LOWER TOWNSHIP - Township Council has introduced a $24.7 million budget that would increase the amount to be collected in taxes by almost 9 percent but includes no layoffs.

The budget itself is up by only 0.48 percent, from $24,600,928 to $24,719,797. But the amount local taxpayers will fund would jump 8.81 percent, from $17,214,611 to $18,730,815.

Township Manager Kathy McPherson attributed the increase to rising costs in salaries, debt service, pensions and uncollected taxes as well as decreases in state aid and revenue.

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State aid has been reduced by $393,141, or almost 20 percent. Local revenue is down $183,000, a drop of more than 11 percent.

Salaries and wages are up by only 1.72 percent, as the township eliminated jobs over the past year through attrition, but even that modest jump comes in at $175,055. The reserve for uncollected taxes rose by more than 30 percent to almost $2 million. Debt service is up by $78,425 to more than $2.5 million.

Township Council will examine the budget for possible cuts during a budget workshop scheduled for 6 p.m. April 19 at Township Hall.

Auditor Leon Costello said there is only one way to make significant cuts to avoid a tax increase.

"The budget can't change unless you change the number of employees you have or how much you pay them," he said.

Councilman Wayne Mazurek said such cuts would affect services such as trash collection, recycling, recreation, senior citizen programs or others.

"Eliminating folks almost has to translate into eliminating services," Mazurek said.

Mayor Mike Beck said he would rather cut labor costs through attrition.

The budget would increase the tax rate by 9.2 cents for each $100 of assessed value, but officials said the increase is misleading due to a recent property revaluation that reduced assessments. Officials said without the revaluation the tax increase would be just 2.6 cents.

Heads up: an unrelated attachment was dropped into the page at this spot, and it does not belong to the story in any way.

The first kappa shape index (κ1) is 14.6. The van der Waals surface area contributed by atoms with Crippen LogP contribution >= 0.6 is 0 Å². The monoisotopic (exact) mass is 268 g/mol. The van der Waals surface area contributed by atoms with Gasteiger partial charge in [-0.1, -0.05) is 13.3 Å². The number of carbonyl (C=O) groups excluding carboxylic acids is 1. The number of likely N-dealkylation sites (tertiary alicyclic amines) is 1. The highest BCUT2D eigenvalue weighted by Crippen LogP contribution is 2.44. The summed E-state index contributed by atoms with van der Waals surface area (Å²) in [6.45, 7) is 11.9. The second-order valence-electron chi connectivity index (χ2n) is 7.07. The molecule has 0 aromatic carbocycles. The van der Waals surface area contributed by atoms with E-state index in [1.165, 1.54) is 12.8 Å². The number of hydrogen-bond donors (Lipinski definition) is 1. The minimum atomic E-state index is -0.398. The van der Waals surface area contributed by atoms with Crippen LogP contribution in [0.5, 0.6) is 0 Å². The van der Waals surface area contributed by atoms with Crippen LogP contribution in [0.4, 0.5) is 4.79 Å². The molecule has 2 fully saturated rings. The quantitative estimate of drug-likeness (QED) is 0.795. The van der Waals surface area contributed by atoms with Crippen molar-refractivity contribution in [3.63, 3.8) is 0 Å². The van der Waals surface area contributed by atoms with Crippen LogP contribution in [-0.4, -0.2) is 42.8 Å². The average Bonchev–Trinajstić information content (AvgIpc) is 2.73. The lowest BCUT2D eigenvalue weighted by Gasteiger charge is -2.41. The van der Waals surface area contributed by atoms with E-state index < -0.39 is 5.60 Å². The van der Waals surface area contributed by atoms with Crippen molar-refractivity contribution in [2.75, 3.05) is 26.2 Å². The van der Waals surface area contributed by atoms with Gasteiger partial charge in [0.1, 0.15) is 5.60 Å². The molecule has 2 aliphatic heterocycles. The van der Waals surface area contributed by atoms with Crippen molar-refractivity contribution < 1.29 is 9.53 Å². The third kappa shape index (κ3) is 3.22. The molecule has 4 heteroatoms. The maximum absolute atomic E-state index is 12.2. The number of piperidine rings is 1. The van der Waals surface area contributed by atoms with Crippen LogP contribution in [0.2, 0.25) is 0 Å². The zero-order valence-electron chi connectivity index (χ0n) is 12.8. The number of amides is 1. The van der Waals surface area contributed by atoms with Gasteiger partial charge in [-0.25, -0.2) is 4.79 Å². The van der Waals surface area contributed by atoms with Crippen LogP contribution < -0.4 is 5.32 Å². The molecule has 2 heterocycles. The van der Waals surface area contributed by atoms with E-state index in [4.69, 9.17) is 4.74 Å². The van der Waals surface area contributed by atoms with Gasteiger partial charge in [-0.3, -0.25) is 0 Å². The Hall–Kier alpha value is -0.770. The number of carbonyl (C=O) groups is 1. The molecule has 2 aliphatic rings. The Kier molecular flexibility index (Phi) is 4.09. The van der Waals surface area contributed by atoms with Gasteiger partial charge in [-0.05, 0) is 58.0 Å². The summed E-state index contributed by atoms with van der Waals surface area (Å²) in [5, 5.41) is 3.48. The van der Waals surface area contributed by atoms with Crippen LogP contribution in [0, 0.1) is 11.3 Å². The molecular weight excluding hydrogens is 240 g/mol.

Beck said the last contracts giving workers raises of about 4 percent per year "was a mistake," but he said the next contract would be "a different story, period."

The raises were approved in December 2008 under the administration of former mayor Walt Craig, just weeks before Beck took office.

"Somebody signed those contracts. I don't blame the employees for taking them," Beck said.

Deputy Mayor Kevin Lare said McPherson has been talking to union representatives about making concessions before their respective contracts expire at the end of 2010 and 2011.

While the hearing and adoption vote on the budget is not scheduled until May 3, some residents spoke out during the public portion of council's meeting Monday night and focused on labor costs. Salary and wages are the township's largest expenditure, at $10.4 million.

Former township Mayor Jack Sparks said it was insane to give raises of almost 4 percent for 2010.

"Meet with the unions and see what you can do," Sparks said.

Robert Rizzo, a retired teacher from Pennsylvania, said he has not received a cost-of-living increase in 22 years.

"The senior citizens can't afford to pay anymore because they're losing money. We have people moving out of the state, and you know it," he said.

Mazurek, however, said council would have to cut more than $1 million to avoid a tax increase. He said the township used to have 54 police officers, and now there are only 39.

"We've gotten rid of stuff. Now we're down to people," Mazurek said.

McPherson said the township employs 137 full-time workers, 23 part-time workers and 21 temporary-seasonal employees. She said the winter storms also created budget problems, as the township spent $200,000 on snow removal.

Contact Richard Degener:



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